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Differences between ADD and ADHD: Everything You Should Know

Attention Deficit Hyperactivity Disorder (ADHD) is often confused with the three disorders that result from it. This mistake occurs because of the many similarities in their symptomatology, despite the obvious differences between the variants of the disorder. Currently, the percentage of children with ADHD is estimated to be between 3% and 7%, which corresponds to one or two children per class.

First of all, it is important to know that ADHD is classified as a behavioural disorder, which is the most common neurodevelopmental disorder in the child population, usually starting at the age of 7 years. It is characterised by both boys and girls being hyperactive, impulsive and having difficulty sustaining their attention on a single activity. All this leads to problems in school performance and in their personal relationships with family, friends and teachers. It should be noted, however, that any individual may experience any of these symptoms on an occasional or isolated basis, without this being associated with the condition.

In order to confirm this disorder, two basic conditions must be met: the coexistence of different symptoms, and the fact that they manifest themselves in the child’s different social environments in a prolonged and consistent manner.

Although the causes of ADHD are not known, several studies have been carried out to determine whether there is a factor that determines a patient’s predisposition to developing this disorder. For example, various studies suggest that there is an important genetic component, which is why some experts believe that there is a 76% chance that the children of a person with the disorder will also develop it.

Similarly, other recent studies have suggested that the family and social environment may act as a trigger for symptoms, but not as a cause.

There are three subtypes of attention deficit hyperactivity disorder (ADHD).

  • Combined: It is understood as the manifestation of both hyperactivity-impulsivity and inattention symptoms.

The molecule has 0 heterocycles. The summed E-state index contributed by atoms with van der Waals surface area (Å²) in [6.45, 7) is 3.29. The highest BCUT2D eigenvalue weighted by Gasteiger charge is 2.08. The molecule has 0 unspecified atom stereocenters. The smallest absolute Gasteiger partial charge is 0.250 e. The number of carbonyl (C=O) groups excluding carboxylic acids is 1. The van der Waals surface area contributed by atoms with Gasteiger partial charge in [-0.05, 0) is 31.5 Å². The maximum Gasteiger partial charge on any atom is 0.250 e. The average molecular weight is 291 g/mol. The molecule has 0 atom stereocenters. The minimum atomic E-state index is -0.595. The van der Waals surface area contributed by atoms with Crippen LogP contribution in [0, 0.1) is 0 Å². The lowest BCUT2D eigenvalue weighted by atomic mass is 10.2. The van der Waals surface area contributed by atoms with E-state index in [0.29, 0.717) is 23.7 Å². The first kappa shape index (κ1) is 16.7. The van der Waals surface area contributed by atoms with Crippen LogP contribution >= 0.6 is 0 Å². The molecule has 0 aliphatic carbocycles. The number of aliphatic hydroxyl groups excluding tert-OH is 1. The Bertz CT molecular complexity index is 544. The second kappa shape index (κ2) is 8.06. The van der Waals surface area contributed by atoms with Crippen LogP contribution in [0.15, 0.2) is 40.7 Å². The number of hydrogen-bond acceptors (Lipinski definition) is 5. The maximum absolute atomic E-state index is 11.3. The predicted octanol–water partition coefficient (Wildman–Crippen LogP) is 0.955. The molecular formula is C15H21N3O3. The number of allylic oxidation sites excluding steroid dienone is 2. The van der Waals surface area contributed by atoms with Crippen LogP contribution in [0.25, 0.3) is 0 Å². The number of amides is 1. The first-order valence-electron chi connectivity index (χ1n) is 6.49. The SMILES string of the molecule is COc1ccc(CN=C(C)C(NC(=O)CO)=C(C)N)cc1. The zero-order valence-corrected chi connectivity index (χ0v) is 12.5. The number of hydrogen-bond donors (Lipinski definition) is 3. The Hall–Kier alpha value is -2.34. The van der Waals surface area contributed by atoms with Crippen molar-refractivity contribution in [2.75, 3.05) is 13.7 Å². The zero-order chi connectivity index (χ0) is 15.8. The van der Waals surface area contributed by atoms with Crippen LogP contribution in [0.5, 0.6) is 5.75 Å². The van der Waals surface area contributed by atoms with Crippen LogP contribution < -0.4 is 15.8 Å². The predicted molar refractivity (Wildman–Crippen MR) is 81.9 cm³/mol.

• Predominance of hyperactivity-impulsivity: Often the patient is in a state of constant excitement, talks a lot and is restless. In situations where they need to be awake, they are constantly moving, jumping and running. He also interrupts conversations or games without being able to remain calm.
  • Inattention predominates: Problems revolve around a lack of attention to the activity at hand, leading him to make mistakes by overlooking details. He is easily distracted by any situation and does not finish what he starts. Sometimes he is absent.

If we focus on the last two forms, it is true that both cases coincide in the difficulty of maintaining attention, of following routines and orders continuously, but we find great differences in terms of impulsiveness or haste. This variability confirms the main differences between attention deficit hyperactivity disorder (ADHD) and non-ADHD.

The predominantly inattentive type, more commonly known as Attention Deficit Disorder or ADD, involves a lack of attention and concentration and the development of distractible behaviour. Boys or girls with this type of disorder are not overly active, but are easily distracted, make careless mistakes and avoid activities that require continuous mental work and concentration. In fact, these signs are often misinterpreted, leading to children being seen as lazy, unmotivated and irresponsible. In many cases, the symptoms are misinterpreted, as around 30% of people suffer from this disorder.

Similarly, it is common for children with ADD to be confused and inattentive, resulting in a significant loss of information, as they generally have a slower cognitive rate and therefore find it more difficult to retain new information.

In contrast, the hyperactive-impulsive or ADHD profile is very restless when it is necessary to remain in a relaxed or seated state. In some situations they cannot remain calm because of their hyperactivity. They talk incessantly and find it difficult to be quiet. On the other hand, in some situations and compared to the ADD population, he may be more aggressive, which also leads to greater difficulties in socialising due to his impulsive nature.

Both disorders have the potential to reduce their symptoms through treatment. There are a number of options that can be used, always involving all the people close to the boy or girl in their daily life, working in a professional and fully coordinated way. These are some of the ways in which ADHD or ADD can be treated:

  • Behavioural therapy: Cognitive Behavioural Therapy (CBT) is a short-term psychological treatment that is particularly suitable for treating specific, concrete problems. CBT combines cognitive therapy, which looks at thoughts, attitudes and beliefs, with behavioural therapy, which focuses on behaviour in response to these thoughts. The aim is to help people cope, avoid negative thoughts and think more positively. This is the most common way to treat this type of disorder.
  • Medication: Several studies have shown that medication can complement CBT in school-aged children. They are effective in relieving symptoms and allowing participation in activities that were previously inaccessible due to lack of attention and impulsivity.

In conclusion, ADD and ADHD are two distinct conditions with different effects on children’s attention span, socio-educational development and behaviour. In general, both manifest themselves in childhood, but the main difference between the two is that children with ADHD do not show symptoms of hyperactivity and are more easily distracted.

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